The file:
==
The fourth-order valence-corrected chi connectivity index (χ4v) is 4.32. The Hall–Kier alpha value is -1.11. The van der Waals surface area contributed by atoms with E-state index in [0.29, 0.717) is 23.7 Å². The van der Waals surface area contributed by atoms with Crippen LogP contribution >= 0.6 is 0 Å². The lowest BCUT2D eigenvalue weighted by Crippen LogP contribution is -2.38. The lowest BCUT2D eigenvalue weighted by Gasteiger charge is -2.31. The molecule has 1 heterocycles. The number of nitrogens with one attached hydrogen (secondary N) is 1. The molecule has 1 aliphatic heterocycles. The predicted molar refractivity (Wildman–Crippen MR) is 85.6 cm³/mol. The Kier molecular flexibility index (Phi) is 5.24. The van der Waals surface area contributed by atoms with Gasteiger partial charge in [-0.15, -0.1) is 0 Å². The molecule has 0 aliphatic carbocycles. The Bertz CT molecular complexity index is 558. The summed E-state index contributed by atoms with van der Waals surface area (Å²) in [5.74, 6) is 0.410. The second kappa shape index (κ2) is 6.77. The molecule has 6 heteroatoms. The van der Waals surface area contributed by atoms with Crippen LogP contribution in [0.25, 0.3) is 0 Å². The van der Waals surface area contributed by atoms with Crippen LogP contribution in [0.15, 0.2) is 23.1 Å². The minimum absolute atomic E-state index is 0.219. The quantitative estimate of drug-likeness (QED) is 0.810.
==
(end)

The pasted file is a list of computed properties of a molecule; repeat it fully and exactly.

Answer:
The fourth-order valence-corrected chi connectivity index (χ4v) is 4.32. The Hall–Kier alpha value is -1.11. The van der Waals surface area contributed by atoms with E-state index in [0.29, 0.717) is 23.7 Å². The van der Waals surface area contributed by atoms with Crippen LogP contribution >= 0.6 is 0 Å². The lowest BCUT2D eigenvalue weighted by Crippen LogP contribution is -2.38. The lowest BCUT2D eigenvalue weighted by Gasteiger charge is -2.31. The molecule has 1 heterocycles. The number of nitrogens with one attached hydrogen (secondary N) is 1. The molecule has 1 aliphatic heterocycles. The predicted molar refractivity (Wildman–Crippen MR) is 85.6 cm³/mol. The Kier molecular flexibility index (Phi) is 5.24. The van der Waals surface area contributed by atoms with Gasteiger partial charge in [-0.15, -0.1) is 0 Å². The molecule has 0 aliphatic carbocycles. The Bertz CT molecular complexity index is 558. The summed E-state index contributed by atoms with van der Waals surface area (Å²) in [5.74, 6) is 0.410. The second kappa shape index (κ2) is 6.77. The molecule has 6 heteroatoms. The van der Waals surface area contributed by atoms with Crippen LogP contribution in [0.25, 0.3) is 0 Å². The van der Waals surface area contributed by atoms with Crippen LogP contribution in [0.15, 0.2) is 23.1 Å². The minimum absolute atomic E-state index is 0.219. The quantitative estimate of drug-likeness (QED) is 0.810.